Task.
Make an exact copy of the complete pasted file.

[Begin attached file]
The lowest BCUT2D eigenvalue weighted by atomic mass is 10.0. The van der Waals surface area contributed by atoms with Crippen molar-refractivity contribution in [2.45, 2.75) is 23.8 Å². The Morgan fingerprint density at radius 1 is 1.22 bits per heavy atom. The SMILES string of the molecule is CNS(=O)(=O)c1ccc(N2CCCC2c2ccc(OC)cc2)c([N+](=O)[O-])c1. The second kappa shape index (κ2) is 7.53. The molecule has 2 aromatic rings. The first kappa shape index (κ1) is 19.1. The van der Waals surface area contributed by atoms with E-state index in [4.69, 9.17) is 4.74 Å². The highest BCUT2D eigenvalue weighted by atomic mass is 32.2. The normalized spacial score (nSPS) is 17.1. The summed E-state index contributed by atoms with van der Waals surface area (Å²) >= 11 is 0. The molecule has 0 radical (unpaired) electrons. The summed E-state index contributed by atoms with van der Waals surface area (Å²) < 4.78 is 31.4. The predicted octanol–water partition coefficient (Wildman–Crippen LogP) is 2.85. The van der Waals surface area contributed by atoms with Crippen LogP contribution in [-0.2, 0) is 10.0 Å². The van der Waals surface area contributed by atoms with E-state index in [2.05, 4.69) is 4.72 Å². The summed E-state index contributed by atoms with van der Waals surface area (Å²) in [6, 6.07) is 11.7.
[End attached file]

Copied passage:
The lowest BCUT2D eigenvalue weighted by atomic mass is 10.0. The van der Waals surface area contributed by atoms with Crippen molar-refractivity contribution in [2.45, 2.75) is 23.8 Å². The Morgan fingerprint density at radius 1 is 1.22 bits per heavy atom. The SMILES string of the molecule is CNS(=O)(=O)c1ccc(N2CCCC2c2ccc(OC)cc2)c([N+](=O)[O-])c1. The second kappa shape index (κ2) is 7.53. The molecule has 2 aromatic rings. The first kappa shape index (κ1) is 19.1. The van der Waals surface area contributed by atoms with E-state index in [4.69, 9.17) is 4.74 Å². The highest BCUT2D eigenvalue weighted by atomic mass is 32.2. The normalized spacial score (nSPS) is 17.1. The summed E-state index contributed by atoms with van der Waals surface area (Å²) >= 11 is 0. The molecule has 0 radical (unpaired) electrons. The summed E-state index contributed by atoms with van der Waals surface area (Å²) < 4.78 is 31.4. The predicted octanol–water partition coefficient (Wildman–Crippen LogP) is 2.85. The van der Waals surface area contributed by atoms with Crippen LogP contribution in [-0.2, 0) is 10.0 Å². The van der Waals surface area contributed by atoms with E-state index in [2.05, 4.69) is 4.72 Å². The summed E-state index contributed by atoms with van der Waals surface area (Å²) in [6, 6.07) is 11.7.